October 17, 2016 by: Ben Heimsath

When they left downtown Austin in 1929, Wesley Methodist Church relocated to the heart of what was soon to be a red-lined neighborhood for black and Hispanic residents.   An earlier generation of whites and blacks worshipped under the same roof. As noted in Michael Barns’ profile of the church on their 150th anniversary in 2015, the white congregation was upstairs in the old Tenth Street Methodist Church, while the black congregation was in the basement.


Though worship by slaves and freedmen is documented in Austin as early as 1840, this proud church was founded by freed people officially on March 4, 1865. After more than a decade of worshipping in the basement, in 1882 the Wesley Chapel Church laid the cornerstone for a new church at Ninth and Neches Streets downtown. The dedication stone of that church is now in the garden adjacent to the current building.


For its East Austin move, the church purchased a prime property from the Austin school district in the upscale Sugar Hill neighborhood. Even in the early days of the Great Depression, the congregation was able to raise significant funds to build the brick edifice with a substantial bell tower. Wesley Methodist Episcopal Church was an anchor in East Austin for generations. As Barnes notes, in the Civil Rights era, the segregated Methodist congregations merged into the United Methodist Church. So in 1968, Wesley United Methodist Church embraced its new name.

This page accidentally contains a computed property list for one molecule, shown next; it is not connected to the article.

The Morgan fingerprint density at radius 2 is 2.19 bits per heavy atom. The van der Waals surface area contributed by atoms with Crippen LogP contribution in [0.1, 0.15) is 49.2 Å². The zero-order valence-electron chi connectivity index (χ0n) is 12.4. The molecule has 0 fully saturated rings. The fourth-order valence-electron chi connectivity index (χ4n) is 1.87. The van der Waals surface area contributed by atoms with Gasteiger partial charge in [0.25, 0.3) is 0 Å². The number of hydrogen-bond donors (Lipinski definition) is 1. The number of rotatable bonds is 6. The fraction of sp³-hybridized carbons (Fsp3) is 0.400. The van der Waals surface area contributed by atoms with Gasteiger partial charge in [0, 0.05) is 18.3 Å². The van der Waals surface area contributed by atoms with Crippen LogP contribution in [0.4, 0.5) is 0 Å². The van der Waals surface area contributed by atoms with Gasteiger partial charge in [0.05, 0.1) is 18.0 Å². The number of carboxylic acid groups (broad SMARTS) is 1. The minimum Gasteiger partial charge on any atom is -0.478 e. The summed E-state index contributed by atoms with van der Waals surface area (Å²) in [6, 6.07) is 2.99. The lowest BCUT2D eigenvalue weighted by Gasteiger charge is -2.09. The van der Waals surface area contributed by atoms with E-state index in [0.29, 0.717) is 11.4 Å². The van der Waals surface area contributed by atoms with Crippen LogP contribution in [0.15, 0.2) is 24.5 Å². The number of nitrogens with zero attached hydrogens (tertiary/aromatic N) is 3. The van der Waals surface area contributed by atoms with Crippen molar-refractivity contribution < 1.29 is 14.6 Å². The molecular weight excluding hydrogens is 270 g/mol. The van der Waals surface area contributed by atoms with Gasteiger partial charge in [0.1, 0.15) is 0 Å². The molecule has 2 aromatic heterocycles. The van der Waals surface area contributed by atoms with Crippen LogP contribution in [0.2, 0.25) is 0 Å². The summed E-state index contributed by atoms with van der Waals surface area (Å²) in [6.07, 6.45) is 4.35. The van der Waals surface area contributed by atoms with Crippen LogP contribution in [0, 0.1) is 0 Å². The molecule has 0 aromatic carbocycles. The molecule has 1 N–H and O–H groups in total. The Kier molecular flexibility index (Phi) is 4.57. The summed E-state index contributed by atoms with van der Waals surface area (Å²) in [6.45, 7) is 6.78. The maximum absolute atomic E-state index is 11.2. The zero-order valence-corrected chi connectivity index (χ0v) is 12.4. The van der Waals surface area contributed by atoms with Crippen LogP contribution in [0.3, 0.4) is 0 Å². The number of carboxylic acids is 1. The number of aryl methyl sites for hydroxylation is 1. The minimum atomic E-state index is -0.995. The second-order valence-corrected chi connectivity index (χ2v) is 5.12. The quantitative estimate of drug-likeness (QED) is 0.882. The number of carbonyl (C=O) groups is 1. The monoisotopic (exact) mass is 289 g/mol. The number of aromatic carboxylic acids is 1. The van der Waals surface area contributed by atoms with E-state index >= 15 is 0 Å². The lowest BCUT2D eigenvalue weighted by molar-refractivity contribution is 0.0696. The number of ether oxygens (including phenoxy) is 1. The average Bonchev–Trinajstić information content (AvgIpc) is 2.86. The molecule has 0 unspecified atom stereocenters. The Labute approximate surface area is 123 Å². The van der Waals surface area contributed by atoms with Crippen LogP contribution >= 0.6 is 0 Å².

The church has had a long tradition of exceptional music. Filmmakers Megan Bennett, Traci Duran, Jordan Garcia, and Landry Gideon produced this short film in 2010 featuring members of the Wesley UMC choir.


Wesley United Methodist Church, 1164 San Bernard St, Austin, Texas

Worship Space/ Austin/ Historic Preservation